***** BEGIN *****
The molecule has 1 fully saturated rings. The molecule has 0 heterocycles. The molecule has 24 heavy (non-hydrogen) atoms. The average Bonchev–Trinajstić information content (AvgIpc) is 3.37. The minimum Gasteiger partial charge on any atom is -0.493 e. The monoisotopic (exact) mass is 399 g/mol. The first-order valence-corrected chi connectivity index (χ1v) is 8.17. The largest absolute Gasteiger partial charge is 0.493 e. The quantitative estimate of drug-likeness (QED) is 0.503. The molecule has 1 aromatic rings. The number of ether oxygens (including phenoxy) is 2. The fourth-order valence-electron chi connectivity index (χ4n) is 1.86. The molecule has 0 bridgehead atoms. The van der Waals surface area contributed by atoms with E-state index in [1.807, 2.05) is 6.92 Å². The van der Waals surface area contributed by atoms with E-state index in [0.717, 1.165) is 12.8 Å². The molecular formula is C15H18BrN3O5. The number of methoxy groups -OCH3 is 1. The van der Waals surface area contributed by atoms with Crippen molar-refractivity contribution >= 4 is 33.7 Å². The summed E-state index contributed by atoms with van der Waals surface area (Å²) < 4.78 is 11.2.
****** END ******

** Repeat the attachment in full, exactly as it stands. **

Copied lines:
The molecule has 1 fully saturated rings. The molecule has 0 heterocycles. The molecule has 24 heavy (non-hydrogen) atoms. The average Bonchev–Trinajstić information content (AvgIpc) is 3.37. The minimum Gasteiger partial charge on any atom is -0.493 e. The monoisotopic (exact) mass is 399 g/mol. The first-order valence-corrected chi connectivity index (χ1v) is 8.17. The largest absolute Gasteiger partial charge is 0.493 e. The quantitative estimate of drug-likeness (QED) is 0.503. The molecule has 1 aromatic rings. The number of ether oxygens (including phenoxy) is 2. The fourth-order valence-electron chi connectivity index (χ4n) is 1.86. The molecule has 0 bridgehead atoms. The van der Waals surface area contributed by atoms with E-state index in [1.807, 2.05) is 6.92 Å². The van der Waals surface area contributed by atoms with E-state index in [0.717, 1.165) is 12.8 Å². The molecular formula is C15H18BrN3O5. The number of methoxy groups -OCH3 is 1. The van der Waals surface area contributed by atoms with Crippen molar-refractivity contribution >= 4 is 33.7 Å². The summed E-state index contributed by atoms with van der Waals surface area (Å²) < 4.78 is 11.2.